Skip to content

New figures released on World Health Day show that since 2017, Cancer Council SA’s Lodges have provided more than 150,000 nights of supported accommodation to regional and remote South Australians travelling to Adelaide for cancer treatment.

The Lodges, located on Greenhill Road and Dequetteville Terrace, have been providing supported accommodation to regional South Australians for the past 25 years.

The lodges have become a lifeline for many who need to travel to Adelaide for treatment, with research from Professor David Roder AM from the University of South Australia showing that South Australians are more likely to die within five years of a cancer diagnosis the further they live from the city.

With World Health Day promoting equitable access to health and wellbeing, Cancer Council SA Chief Executive Kerry Rowlands said the lodges play a key role in ensuring regional South Australians have access lifesaving treatment, whenever they need it.

“We know that travelling to Adelaide for cancer treatment can place a huge pressure on individuals and their families, many of whom have to spend long periods away from home, at a time when they need loved ones the most.”

“Our Lodges create a home away from home, offering meals, transport, social work and recreation facilities to ensure that no South Australian has to face their diagnosis alone.”

“We are committed to ensuring that every regional South Australian impacted by cancer has the support they need to access life-saving treatment today, and into the future.”

Cancer Council SA is currently building the next generation in cancer care with their new, integrated cancer building at 202 Greenhill Road Eastwood.

The building will give the organisation’s supported accommodation facilities a much-needed facelift, with 120 rooms of brand-new accommodation offered alongside Cancer Council SA’s research, prevention and support services.

“We are incredibly proud of the role that we play in supporting regional South Australians to access life-saving cancer treatment and know that our new building will continue this proud legacy, while also integrating all our vital services and supports in one, central location,” Ms Rowlands said.

In the last year alone, Cancer Council SA provided over 27,400 nights of accommodation to regional South Australians, including more than 7,300 nights of accommodation to those travelling from the South Australian Outback region. *

South Australians like Kym Callaghan from Port Lincoln, who stayed at Greenhill Lodge for a month in May 2021 while undergoing prostate cancer treatment.

“It’s not just the shock of the diagnosis, it’s also not knowing how long you’ll be away from home. When you live 800kms away, you can’t just slip home for the weekend. Greenhill Lodge has everything, you can cook in the kitchen, get takeaway, get the bus to treatment. Without it I’d have been lost.”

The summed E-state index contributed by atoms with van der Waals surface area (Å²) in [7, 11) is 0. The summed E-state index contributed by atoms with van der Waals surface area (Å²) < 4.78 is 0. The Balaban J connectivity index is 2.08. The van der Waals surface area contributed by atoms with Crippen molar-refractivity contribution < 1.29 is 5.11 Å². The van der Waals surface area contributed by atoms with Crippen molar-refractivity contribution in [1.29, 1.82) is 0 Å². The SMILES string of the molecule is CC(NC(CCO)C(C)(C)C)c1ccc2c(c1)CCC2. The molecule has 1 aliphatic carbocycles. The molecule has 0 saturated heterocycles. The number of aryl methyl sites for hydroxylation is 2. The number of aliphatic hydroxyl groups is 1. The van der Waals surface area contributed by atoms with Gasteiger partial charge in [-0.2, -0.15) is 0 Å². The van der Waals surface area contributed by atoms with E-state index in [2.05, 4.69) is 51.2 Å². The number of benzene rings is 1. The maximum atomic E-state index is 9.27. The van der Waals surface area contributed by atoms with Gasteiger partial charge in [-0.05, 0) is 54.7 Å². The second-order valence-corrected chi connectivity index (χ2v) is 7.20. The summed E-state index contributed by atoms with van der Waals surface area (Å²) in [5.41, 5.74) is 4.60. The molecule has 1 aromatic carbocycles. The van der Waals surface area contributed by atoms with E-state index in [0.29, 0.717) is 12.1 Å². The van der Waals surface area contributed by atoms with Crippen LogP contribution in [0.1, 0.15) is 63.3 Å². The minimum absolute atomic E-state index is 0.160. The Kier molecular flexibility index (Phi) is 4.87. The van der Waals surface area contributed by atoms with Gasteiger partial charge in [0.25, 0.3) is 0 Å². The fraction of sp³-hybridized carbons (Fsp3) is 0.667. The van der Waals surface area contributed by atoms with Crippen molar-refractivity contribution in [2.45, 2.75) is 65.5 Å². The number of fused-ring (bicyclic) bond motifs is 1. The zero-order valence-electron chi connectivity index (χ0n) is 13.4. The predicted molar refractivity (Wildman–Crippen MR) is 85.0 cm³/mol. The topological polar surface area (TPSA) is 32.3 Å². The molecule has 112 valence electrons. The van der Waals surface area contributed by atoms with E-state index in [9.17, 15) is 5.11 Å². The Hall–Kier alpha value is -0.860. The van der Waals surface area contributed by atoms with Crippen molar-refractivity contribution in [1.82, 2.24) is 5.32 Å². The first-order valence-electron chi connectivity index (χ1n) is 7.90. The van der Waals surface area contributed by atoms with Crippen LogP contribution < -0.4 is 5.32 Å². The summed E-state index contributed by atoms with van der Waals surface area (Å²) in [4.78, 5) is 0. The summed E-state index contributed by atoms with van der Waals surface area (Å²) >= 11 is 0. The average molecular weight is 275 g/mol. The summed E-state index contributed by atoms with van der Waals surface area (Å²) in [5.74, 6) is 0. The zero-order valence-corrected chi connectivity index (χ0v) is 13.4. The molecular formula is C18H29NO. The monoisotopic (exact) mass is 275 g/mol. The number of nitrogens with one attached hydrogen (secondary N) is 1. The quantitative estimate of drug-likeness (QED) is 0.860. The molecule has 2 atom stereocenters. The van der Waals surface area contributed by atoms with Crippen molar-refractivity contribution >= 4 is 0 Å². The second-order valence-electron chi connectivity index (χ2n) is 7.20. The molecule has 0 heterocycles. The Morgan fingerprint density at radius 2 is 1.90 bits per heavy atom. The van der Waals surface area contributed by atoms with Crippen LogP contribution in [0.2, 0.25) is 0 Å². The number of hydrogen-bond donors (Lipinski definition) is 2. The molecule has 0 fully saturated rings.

Ms Rowlands said that supporting South Australians like Kym is at the heart of Cancer Council SA’s mission.

“For the past 90 years, Cancer Council SA has worked passionately to give every South Australian every chance to survive a cancer diagnosis.”

“Our new building will allow us to create a home for every South Australian, regardless of where they are from, or where they are in their cancer experience. And more importantly, it will get us closer to our vision of a cancer free future,” she said.

Cancer Council SA currently offers supported accommodation at our two lodges at Flinders and Greenhill Road. The organisation’s new building at 202 Greenhill Road, which is currently under construction, will combine both lodges into a single, integrated cancer building.

The building is the first of its kind in the state and is set to be completed in August this year.

For more information on the project, or to find out how you can donate and show your support, visit

*The South Australian Outback includes the Eyre Peninsula and South West and Outback – North and East.

Notes to editor:

Centrally located at the old Cancer Council site on 202 Greenhill Road, the purpose-built facility will be the state’s home for all South Australians impacted by cancer, giving every South Australian every chance. The building will include:

  • Provision of 120 rooms of supportive accommodation to regional South Australians travelling to Adelaide for cancer treatment, designed to accommodate people with a variety of cancer needs and disability access options.
  • Cancer Council’s SA’s Information and Support Services, including Cancer Council 13 11 20, to support South Australians across every stage of their cancer experience.
  • A supportive and welcoming place for all South Australians impacted by cancer to access free counselling from trained professionals.
  • Support to Aboriginal and Torres Strait Islander peoples by empowering them to cut their cancer risk through the Aboriginal Screening Project and Quitskills Program.
  • Cancer Council’s evidence-based prevention programs and strategies to empower South Australians to cut their cancer risk.
  • A supportive and energising environment to enable Cancer Council SA to speak out on behalf of the community on cancer issues.
  • Cancer Council SA’s Behavioural Research Team, which leads the way in applied cancer research and evaluation, while also overseeing the management of Cancer Council’s Beat Cancer Project.

Note: Throughout the construction period, Cancer Council SA’s existing lodges at Flinders and Greenhill Road will remain operational to ensure that regional and remote South Australians have somewhere to stay while in Adelaide for cancer treatment.